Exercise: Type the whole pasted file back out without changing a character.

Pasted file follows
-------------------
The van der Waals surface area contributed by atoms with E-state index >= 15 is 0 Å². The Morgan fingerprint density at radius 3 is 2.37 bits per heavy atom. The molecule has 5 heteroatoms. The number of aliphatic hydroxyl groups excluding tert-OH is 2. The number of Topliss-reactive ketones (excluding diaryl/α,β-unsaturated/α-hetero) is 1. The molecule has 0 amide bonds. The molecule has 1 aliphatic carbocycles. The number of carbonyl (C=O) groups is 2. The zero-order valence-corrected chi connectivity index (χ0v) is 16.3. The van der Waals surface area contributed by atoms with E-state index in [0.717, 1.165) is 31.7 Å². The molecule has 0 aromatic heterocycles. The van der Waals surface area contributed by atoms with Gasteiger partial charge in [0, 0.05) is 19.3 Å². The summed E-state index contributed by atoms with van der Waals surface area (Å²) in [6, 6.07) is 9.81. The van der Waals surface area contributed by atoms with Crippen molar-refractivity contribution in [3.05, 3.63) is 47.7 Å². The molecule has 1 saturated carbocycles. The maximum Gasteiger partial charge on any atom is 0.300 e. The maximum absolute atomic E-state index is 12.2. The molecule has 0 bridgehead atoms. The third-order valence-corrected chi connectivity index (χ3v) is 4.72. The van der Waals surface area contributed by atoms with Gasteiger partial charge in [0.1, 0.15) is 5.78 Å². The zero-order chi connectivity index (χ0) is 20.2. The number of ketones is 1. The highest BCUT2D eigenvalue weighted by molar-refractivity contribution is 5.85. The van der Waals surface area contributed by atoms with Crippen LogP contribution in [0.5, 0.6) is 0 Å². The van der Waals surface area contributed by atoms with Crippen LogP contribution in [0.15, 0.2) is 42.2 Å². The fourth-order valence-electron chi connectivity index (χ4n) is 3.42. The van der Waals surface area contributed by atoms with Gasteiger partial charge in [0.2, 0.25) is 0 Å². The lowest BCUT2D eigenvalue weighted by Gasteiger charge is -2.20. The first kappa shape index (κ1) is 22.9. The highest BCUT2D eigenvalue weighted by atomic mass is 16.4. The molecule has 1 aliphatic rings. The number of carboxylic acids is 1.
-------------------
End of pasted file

The van der Waals surface area contributed by atoms with E-state index >= 15 is 0 Å². The Morgan fingerprint density at radius 3 is 2.37 bits per heavy atom. The molecule has 5 heteroatoms. The number of aliphatic hydroxyl groups excluding tert-OH is 2. The number of Topliss-reactive ketones (excluding diaryl/α,β-unsaturated/α-hetero) is 1. The molecule has 0 amide bonds. The molecule has 1 aliphatic carbocycles. The number of carbonyl (C=O) groups is 2. The zero-order valence-corrected chi connectivity index (χ0v) is 16.3. The van der Waals surface area contributed by atoms with E-state index in [0.717, 1.165) is 31.7 Å². The molecule has 0 aromatic heterocycles. The van der Waals surface area contributed by atoms with Gasteiger partial charge in [0, 0.05) is 19.3 Å². The summed E-state index contributed by atoms with van der Waals surface area (Å²) in [6, 6.07) is 9.81. The van der Waals surface area contributed by atoms with Crippen molar-refractivity contribution in [3.05, 3.63) is 47.7 Å². The molecule has 1 saturated carbocycles. The maximum Gasteiger partial charge on any atom is 0.300 e. The maximum absolute atomic E-state index is 12.2. The molecule has 0 bridgehead atoms. The third-order valence-corrected chi connectivity index (χ3v) is 4.72. The van der Waals surface area contributed by atoms with Gasteiger partial charge in [0.1, 0.15) is 5.78 Å². The zero-order chi connectivity index (χ0) is 20.2. The number of ketones is 1. The highest BCUT2D eigenvalue weighted by molar-refractivity contribution is 5.85. The van der Waals surface area contributed by atoms with Crippen LogP contribution in [0.5, 0.6) is 0 Å². The van der Waals surface area contributed by atoms with Crippen LogP contribution in [0.15, 0.2) is 42.2 Å². The fourth-order valence-electron chi connectivity index (χ4n) is 3.42. The van der Waals surface area contributed by atoms with Gasteiger partial charge in [0.2, 0.25) is 0 Å². The lowest BCUT2D eigenvalue weighted by Gasteiger charge is -2.20. The first kappa shape index (κ1) is 22.9. The highest BCUT2D eigenvalue weighted by atomic mass is 16.4. The molecule has 1 aliphatic rings. The number of carboxylic acids is 1.